Boost analytical experiments with phys-chem properties

publication · 2 weeks ago
by Ákos Tarcsay
Chemicalize

Physicochemical properties have a fundamental impact on analytical experiment conditions, especially in case of chromatography separations. According to the nature of chemistry, dissolved compounds adapt to the environment and behave as molecular chameleons, by changing their properties in different solvents and at different pH values.

This phenomenon is reflected in the changes of tautomeric and ionization states. A simple compound with moieties that are prone to act as proton donors like acids or proton acceptors, like bases, might be present in the solution as an array of distinguished, charged microspecies. The relative abundance of these microspecies changes with the pH of the solution. Distribution of the micropecies can rapidly become a complex function of pH, driven by all the dissociation equilibrium constants. Since ionization has a characteristic role on interactions with the solvent and solvation energetics, this phenomenon translates into pH dependent changes of the retention time in case of chromatography. This well known phenomenon includes the retention time increase in case of basic compounds and decrease in acidic compounds in reverse phase HPLC chromatography [ ref1 , ref2, ref3, ref4, ref5, ref6 ] upon scanning the pH range. Variability of retention times for a single compound results in variability of the separation in case of mixtures of analytes.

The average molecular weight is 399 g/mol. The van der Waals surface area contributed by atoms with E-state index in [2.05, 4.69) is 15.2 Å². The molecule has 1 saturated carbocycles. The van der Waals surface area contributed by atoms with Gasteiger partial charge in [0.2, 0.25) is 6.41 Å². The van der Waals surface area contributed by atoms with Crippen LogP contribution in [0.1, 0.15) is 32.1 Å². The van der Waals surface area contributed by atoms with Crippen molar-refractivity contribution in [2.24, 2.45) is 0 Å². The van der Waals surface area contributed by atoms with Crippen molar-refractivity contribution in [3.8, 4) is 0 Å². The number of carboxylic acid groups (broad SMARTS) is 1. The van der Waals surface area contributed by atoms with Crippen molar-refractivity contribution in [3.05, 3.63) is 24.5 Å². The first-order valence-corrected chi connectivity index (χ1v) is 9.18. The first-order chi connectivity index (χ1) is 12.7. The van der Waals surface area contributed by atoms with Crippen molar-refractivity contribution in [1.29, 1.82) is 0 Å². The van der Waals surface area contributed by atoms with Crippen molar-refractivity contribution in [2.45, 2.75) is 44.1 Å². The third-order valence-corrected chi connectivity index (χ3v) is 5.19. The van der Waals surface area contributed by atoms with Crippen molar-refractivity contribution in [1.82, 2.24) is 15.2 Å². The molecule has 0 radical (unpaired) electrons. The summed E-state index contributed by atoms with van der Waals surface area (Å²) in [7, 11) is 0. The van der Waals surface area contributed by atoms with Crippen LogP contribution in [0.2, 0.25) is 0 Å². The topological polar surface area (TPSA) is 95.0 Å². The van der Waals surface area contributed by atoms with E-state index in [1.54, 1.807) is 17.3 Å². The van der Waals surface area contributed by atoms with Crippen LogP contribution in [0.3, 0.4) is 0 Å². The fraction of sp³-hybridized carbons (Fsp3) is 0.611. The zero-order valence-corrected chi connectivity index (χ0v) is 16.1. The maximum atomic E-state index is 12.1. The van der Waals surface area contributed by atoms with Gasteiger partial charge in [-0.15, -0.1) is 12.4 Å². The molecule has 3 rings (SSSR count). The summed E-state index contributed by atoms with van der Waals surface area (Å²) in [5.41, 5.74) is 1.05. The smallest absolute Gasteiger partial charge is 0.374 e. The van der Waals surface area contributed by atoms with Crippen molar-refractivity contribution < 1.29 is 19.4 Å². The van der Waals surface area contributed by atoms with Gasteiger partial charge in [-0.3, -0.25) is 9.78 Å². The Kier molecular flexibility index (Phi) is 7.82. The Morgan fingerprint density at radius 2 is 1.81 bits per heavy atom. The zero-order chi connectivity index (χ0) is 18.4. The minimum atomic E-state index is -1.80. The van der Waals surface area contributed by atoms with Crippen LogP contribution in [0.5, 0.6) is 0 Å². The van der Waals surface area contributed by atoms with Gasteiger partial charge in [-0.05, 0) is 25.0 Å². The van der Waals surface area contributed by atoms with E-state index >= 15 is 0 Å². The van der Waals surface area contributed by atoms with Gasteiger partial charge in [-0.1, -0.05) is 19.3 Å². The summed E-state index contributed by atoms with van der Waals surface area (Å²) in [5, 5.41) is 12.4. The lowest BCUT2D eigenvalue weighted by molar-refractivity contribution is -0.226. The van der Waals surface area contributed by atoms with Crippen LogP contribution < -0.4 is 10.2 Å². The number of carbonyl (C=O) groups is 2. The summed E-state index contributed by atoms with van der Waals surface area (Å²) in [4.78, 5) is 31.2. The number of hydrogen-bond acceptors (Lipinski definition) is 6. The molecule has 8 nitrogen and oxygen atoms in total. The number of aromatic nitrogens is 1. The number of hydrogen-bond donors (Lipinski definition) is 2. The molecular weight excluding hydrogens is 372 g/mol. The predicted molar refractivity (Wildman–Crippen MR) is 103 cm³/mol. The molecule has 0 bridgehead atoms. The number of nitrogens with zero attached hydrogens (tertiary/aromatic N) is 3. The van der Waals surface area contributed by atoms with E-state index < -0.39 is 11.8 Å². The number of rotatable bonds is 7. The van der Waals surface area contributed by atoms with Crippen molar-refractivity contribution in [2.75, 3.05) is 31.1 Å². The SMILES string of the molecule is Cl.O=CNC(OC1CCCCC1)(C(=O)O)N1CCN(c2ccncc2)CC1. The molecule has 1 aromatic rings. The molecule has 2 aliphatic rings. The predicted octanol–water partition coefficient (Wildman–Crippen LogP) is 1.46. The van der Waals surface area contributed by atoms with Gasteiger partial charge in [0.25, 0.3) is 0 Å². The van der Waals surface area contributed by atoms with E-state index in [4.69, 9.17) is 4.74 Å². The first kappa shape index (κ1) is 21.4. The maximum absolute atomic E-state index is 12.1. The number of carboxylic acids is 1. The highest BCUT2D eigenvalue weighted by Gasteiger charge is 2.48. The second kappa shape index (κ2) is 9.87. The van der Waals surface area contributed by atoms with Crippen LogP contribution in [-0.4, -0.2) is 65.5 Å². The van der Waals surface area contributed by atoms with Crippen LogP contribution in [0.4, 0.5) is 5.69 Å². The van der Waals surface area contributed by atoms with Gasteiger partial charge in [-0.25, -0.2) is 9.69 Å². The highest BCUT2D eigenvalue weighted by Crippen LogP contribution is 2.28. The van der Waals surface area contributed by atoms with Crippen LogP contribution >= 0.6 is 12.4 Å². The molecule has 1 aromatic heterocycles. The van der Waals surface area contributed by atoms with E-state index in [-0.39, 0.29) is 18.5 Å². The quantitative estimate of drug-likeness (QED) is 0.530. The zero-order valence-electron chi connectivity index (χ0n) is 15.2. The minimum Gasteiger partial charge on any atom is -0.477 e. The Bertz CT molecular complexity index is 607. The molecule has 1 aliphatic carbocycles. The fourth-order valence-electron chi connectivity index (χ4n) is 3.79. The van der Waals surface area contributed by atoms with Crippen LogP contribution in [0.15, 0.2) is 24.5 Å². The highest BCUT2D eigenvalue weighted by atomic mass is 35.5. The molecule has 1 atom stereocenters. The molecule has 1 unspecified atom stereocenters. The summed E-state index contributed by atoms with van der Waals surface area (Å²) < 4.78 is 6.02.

Isoelectric point (pI), pKa values or pH dependent change of the lipophilicity, expressed by octanol-water partitioning coefficient (logP and logD) correlates with the retention time. As an example we show on Figure 1. the predicted logD-pH plot of ten analytes (barbital, acetylsalicylic acid, ciprofloxacine, piroxicam, indapamide, metoprolol, tramadol, cetirizine, verapamil, hydroxizine). The order of lipophilicity changes and pH ranges can be identified with low and high differences in their calculated values, which translates into differences in retention times.

Figure 1. Calculated logD values for 10 analytes (barbital, acetylsalicylic acid, ciprofloxacine, piroxicam, indapamide, metoprolol, tramadol, cetirizine, verapamil, hydroxizine) from Ref7.

According to Paweł Wiczling et al. [Ref7, see Fig 12.3], for these 10 compounds the observed retention times followed similar tendencies and the maximal resolution could be achieved on higher pH values.

Calculation of physicochemical parameters can therefore increase the efficiency of method development and contribute to successful design of experimental conditions. Knowledge on microspecies, pI values or lipophilicity contributes to the understanding of experimental results in challenging cases.

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